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Germany

German Dresdner Bank Employees Said to Favor Chinese Bosses

While speculation over a merger between Dresdner Bank and Commerzbank mounts, representatives of Dresdner employees have signaled their preference for a merger with a state-owned Chinese Bank.

The Commerzbank and Dresdner Bank buildings in Frankfurt

Up to a fourth of employees in these offices may have to look for work, a union said

Insurance giants Allianz, the parent company of the Dresdner, and Germany's number two bank, Commerzbank, have both announced that they will hold extraordinary supervisory board meetings on Sunday, Aug. 31, raising the prospect of a domestic German deal.

While an Allianz spokesman declined to comment on what the insurer's board members will discuss, the meeting in Munich is widely expected to end with an agreement to sell off its troubled banking offshoot Dresdner to Commerzbank for up to 9 billion euros ($13.3 billion).

At the same time, the Commerzbank board will meet in Frankfurt, stoking month-long anticipation of a tie-up between the two banks, which would clear the way for the biggest restructuring of the German banking system in more than seven years.

Chinese bid: higher and might cost fewer jobs

Sign on a China Development Bank outlet in Taiyuan, Shanxi Province, China, October.

Could foreign bosses be kinder to German employees?

Munich-based Allianz, which is Europe's biggest insurer, is, however, understood to have received a higher offer for Dresdner from the China Development Bank.

Employee representatives on Allianz's supervisory board have signaled their potential support for the overseas rival.

"I would support the CDB if the Commerzbank does not make extensive job security guarantees," Peter Kossubek told the German daily Frankfurter Allgemeine Zeitung. He also said he expected the five other workers' representatives on the 12-member board would share his position.

Service workers' union Verdi has warned that the fusion of Dresdner and Commerzbank could cost between 10,000 and 20,000 jobs -- 20 percent to 25 percent of the workforce.

But some politicians have been less enthusiastic about the prospect of a state-owned Chinese bank taking over Dresdner. Christian Democrat business expert Michael Fuchs told the FAZ that he could not imagine Allianz agreeing to sell a German bank to a Chinese consortium of investors.

He said the consolidation of the German banking sector was necessary, but that this could be achieved without foreign partners. Fuchs added that it was particularly important for an export nation like Germany to possess large financial institutions to look after German businesses.

Stock market likes all-German variation

Inside of Frankfurt stock exchange

The Frankfurt stock exchange rallied on news of Sunday's meetings

The news of the Allianz and Commerzbank board meetings triggered a new rally in German finance sector shares with Commerzbank jumping by 1.8 percent to 20.44 euros.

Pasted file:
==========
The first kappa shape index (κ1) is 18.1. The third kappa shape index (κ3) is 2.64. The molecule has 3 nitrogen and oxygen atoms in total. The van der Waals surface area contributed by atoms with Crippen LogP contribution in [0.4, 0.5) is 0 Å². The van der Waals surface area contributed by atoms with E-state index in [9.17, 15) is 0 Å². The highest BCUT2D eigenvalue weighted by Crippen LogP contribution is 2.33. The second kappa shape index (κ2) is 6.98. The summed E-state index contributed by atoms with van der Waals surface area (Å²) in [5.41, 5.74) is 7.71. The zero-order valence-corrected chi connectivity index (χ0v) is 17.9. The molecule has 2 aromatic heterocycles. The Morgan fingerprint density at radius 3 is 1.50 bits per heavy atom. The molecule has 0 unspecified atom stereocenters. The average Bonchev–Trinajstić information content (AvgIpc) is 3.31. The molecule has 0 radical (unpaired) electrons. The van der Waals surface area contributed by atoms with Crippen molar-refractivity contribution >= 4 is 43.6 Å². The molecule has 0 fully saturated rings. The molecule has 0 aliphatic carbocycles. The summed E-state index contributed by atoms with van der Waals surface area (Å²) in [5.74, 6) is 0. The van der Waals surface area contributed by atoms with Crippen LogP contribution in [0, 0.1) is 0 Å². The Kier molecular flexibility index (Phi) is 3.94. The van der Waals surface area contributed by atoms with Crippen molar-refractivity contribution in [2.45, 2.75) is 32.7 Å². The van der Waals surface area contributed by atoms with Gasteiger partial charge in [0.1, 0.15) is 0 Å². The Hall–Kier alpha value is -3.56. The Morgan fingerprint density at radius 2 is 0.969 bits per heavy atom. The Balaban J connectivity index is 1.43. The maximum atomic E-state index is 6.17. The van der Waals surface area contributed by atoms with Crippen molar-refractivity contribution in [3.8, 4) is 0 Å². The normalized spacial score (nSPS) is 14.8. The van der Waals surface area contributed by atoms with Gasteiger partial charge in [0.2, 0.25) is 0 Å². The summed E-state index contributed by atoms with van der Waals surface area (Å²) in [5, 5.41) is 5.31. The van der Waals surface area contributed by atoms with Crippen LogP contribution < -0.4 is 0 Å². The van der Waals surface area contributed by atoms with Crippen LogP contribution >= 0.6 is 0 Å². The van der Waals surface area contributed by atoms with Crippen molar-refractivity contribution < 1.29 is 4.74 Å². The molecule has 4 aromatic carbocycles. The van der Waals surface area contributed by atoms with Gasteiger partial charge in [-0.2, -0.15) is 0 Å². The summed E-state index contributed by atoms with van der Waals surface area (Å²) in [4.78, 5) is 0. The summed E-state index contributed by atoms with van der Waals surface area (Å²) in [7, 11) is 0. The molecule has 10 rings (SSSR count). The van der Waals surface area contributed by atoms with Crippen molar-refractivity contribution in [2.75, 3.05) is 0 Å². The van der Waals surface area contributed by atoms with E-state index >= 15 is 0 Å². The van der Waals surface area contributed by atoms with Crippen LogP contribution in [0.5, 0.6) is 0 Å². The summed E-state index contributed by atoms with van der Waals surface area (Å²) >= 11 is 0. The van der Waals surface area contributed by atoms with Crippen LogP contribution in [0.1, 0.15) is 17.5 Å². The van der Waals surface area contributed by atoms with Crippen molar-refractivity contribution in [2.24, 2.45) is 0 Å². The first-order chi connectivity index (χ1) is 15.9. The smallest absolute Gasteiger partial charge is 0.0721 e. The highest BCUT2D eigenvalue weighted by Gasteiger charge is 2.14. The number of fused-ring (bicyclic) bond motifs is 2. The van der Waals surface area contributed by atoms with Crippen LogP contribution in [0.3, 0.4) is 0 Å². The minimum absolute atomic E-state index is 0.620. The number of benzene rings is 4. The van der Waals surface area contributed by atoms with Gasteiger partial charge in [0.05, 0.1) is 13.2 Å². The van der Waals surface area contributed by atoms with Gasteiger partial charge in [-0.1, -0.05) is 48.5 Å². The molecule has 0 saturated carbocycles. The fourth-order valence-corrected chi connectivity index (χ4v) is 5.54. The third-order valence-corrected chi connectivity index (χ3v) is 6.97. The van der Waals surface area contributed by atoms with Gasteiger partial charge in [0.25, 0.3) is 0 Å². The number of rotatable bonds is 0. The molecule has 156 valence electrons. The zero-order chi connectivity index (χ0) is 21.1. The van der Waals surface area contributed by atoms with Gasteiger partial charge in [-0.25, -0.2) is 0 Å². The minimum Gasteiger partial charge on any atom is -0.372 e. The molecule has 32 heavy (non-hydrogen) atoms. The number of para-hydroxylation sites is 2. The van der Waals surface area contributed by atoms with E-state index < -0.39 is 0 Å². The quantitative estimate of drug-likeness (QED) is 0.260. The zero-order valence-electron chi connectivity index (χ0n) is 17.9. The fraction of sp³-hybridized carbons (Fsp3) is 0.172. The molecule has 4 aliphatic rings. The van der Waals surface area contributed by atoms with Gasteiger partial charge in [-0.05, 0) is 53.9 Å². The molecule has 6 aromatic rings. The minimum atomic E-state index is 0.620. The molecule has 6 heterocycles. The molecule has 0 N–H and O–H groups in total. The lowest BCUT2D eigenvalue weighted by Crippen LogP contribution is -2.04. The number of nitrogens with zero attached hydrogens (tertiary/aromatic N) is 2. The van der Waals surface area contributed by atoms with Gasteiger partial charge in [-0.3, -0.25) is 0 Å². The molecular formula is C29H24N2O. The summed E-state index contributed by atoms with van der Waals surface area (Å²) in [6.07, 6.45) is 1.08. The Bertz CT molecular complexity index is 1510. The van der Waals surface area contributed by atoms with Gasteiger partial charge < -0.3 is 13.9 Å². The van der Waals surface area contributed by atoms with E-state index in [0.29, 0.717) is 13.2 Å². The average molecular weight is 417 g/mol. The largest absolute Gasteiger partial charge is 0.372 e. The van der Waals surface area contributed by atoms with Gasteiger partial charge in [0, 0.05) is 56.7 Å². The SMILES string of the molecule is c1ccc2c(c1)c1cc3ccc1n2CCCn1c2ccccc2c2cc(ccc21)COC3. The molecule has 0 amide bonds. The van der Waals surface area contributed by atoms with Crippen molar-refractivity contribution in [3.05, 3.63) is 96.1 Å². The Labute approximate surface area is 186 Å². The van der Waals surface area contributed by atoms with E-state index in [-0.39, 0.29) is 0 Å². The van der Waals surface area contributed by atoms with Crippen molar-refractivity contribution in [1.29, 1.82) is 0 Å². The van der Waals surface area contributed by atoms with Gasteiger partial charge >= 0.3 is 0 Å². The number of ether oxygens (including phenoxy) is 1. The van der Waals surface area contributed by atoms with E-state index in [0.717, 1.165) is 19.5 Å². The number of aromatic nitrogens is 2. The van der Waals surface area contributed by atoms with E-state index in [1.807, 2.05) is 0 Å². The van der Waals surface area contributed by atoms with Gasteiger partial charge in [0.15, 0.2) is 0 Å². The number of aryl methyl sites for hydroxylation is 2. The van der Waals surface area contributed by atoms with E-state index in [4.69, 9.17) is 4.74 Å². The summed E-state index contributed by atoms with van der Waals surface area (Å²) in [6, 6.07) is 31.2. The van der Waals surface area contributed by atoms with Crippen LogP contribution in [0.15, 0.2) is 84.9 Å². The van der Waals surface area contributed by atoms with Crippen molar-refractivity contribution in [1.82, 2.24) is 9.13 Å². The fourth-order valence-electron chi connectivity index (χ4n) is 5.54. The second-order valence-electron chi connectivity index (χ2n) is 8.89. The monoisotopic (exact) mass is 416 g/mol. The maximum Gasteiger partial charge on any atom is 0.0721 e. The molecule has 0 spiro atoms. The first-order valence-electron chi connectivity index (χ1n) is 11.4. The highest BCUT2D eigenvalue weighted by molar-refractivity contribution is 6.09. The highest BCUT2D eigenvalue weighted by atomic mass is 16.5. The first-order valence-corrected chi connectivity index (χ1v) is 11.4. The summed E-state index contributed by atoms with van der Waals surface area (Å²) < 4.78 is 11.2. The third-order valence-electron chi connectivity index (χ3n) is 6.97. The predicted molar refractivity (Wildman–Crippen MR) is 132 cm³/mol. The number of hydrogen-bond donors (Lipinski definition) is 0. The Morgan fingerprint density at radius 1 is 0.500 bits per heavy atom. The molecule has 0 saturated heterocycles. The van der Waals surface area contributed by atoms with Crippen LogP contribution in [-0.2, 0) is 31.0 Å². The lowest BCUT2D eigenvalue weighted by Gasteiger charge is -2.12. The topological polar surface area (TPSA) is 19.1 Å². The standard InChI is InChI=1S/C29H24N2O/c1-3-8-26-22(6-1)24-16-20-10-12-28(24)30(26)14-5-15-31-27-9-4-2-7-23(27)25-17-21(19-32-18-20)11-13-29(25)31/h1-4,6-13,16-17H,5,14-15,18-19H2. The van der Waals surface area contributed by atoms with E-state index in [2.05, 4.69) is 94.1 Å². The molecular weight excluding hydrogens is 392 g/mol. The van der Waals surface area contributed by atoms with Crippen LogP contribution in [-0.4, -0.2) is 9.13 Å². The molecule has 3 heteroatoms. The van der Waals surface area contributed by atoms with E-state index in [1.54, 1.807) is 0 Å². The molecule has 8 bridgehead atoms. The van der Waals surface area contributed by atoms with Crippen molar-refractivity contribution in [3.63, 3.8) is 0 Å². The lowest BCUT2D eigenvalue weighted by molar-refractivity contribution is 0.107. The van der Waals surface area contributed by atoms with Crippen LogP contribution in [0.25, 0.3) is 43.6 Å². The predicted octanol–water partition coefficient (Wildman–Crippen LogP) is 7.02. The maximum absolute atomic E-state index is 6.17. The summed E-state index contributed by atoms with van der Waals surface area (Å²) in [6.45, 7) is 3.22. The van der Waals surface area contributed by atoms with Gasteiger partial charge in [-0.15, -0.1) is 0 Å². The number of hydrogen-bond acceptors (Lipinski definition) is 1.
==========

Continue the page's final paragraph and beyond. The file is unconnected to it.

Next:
Allianz's shares raced ahead by 3.0 percent to 112.54 euros on hopes that it may have found a solution for Dresdner, which has been badly hit by the global credit crunch and which in turn has taken its toll on Allianz's bottom line.

The negotiations over the possible sale of Dresdner to Commerzbank have also been held against the backdrop of worries about the impact on both banks of the fallout from the US subprime mortgage market crisis.

Allianz, however, is reported to be planning to hold a 30-percent stake in the new merged Dresdner-Commerzbank group with analysts estimating that a Dresdner sale could generate about 9 billion euros for the Munich-based insurer.

Should the companies agree to a merger, Dresdner's investment house Dresdner Kleinwort is expected to face a major restructuring.

Allianz paid $21 billion for Dresdner in 2001 as part of an ambitious plan to sell its pension and insurance schemes through Dresdner's network of more than 800 branch offices.

This is the second time that two of Germany's big banks have attempted to merge. Plans for a corporate marriage between Dresdner and Deutsche Bank, the nation's largest bank, dramatically fell apart in 2000.

The failure of Deutsche and Dresdner to create a new financial powerhouse was seen as a major setback to German bank consolidation.

Three-way merger planned?

The postbank sign in front of post office tower in Bonn

Could a triple tie-up be in store?

Moves by Dresdner and Commerzbank to forge a merger could be part of a prelude to the two banks launching what would be a three-way merger with Deutsche Post to form a new banking powerhouse in Europe's biggest economy with a total of 26.5 million customers.

Deutsche Postbank's parent, the postal and logistics group Deutsche Post AG, has indicated it will decide in the coming months whether to sell off a big stake in its banking arm.

Shares in Postbank also climbed following the announcement of the Dresdner and Commerzbank board meeting, gaining 2.7 percent.

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